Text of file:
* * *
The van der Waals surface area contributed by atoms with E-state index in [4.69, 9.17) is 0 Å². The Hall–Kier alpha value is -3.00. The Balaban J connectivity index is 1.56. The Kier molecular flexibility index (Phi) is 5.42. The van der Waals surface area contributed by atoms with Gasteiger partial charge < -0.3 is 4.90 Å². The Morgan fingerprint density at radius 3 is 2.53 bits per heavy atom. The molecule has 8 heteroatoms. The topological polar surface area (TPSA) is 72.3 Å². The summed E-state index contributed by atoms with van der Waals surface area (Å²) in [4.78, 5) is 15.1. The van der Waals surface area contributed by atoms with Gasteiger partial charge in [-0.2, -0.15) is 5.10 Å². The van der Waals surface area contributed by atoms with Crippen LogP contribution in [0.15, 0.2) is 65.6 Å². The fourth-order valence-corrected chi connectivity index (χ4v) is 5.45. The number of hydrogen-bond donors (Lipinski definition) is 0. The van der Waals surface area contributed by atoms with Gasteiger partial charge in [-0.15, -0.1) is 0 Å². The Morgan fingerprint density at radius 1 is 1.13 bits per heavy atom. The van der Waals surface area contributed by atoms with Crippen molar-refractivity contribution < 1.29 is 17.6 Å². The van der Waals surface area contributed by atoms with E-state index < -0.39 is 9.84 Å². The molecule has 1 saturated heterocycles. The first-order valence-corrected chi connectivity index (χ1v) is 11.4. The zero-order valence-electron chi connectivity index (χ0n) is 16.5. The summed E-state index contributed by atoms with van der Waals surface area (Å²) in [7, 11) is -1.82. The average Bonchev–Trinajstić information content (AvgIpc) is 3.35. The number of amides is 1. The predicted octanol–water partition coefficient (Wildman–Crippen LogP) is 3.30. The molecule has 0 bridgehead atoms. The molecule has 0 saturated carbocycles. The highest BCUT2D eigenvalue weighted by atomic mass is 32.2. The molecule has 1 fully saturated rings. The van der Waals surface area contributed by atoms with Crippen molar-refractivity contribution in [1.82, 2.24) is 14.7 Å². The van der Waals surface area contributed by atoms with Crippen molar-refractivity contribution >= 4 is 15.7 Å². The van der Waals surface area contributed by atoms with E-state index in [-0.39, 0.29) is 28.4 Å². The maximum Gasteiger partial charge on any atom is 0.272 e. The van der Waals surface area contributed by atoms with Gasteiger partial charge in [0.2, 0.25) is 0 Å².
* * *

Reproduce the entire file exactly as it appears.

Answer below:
The van der Waals surface area contributed by atoms with E-state index in [4.69, 9.17) is 0 Å². The Hall–Kier alpha value is -3.00. The Balaban J connectivity index is 1.56. The Kier molecular flexibility index (Phi) is 5.42. The van der Waals surface area contributed by atoms with Gasteiger partial charge < -0.3 is 4.90 Å². The Morgan fingerprint density at radius 3 is 2.53 bits per heavy atom. The molecule has 8 heteroatoms. The topological polar surface area (TPSA) is 72.3 Å². The summed E-state index contributed by atoms with van der Waals surface area (Å²) in [4.78, 5) is 15.1. The van der Waals surface area contributed by atoms with Gasteiger partial charge in [-0.2, -0.15) is 5.10 Å². The van der Waals surface area contributed by atoms with Crippen LogP contribution in [0.15, 0.2) is 65.6 Å². The fourth-order valence-corrected chi connectivity index (χ4v) is 5.45. The number of hydrogen-bond donors (Lipinski definition) is 0. The van der Waals surface area contributed by atoms with Gasteiger partial charge in [-0.15, -0.1) is 0 Å². The Morgan fingerprint density at radius 1 is 1.13 bits per heavy atom. The van der Waals surface area contributed by atoms with Crippen molar-refractivity contribution < 1.29 is 17.6 Å². The van der Waals surface area contributed by atoms with E-state index < -0.39 is 9.84 Å². The molecule has 1 saturated heterocycles. The first-order valence-corrected chi connectivity index (χ1v) is 11.4. The zero-order valence-electron chi connectivity index (χ0n) is 16.5. The summed E-state index contributed by atoms with van der Waals surface area (Å²) in [7, 11) is -1.82. The average Bonchev–Trinajstić information content (AvgIpc) is 3.35. The number of amides is 1. The predicted octanol–water partition coefficient (Wildman–Crippen LogP) is 3.30. The molecule has 0 bridgehead atoms. The molecule has 0 saturated carbocycles. The highest BCUT2D eigenvalue weighted by atomic mass is 32.2. The molecule has 1 fully saturated rings. The van der Waals surface area contributed by atoms with Crippen molar-refractivity contribution in [1.82, 2.24) is 14.7 Å². The van der Waals surface area contributed by atoms with Crippen molar-refractivity contribution >= 4 is 15.7 Å². The van der Waals surface area contributed by atoms with E-state index in [-0.39, 0.29) is 28.4 Å². The maximum Gasteiger partial charge on any atom is 0.272 e. The van der Waals surface area contributed by atoms with Gasteiger partial charge in [0.2, 0.25) is 0 Å².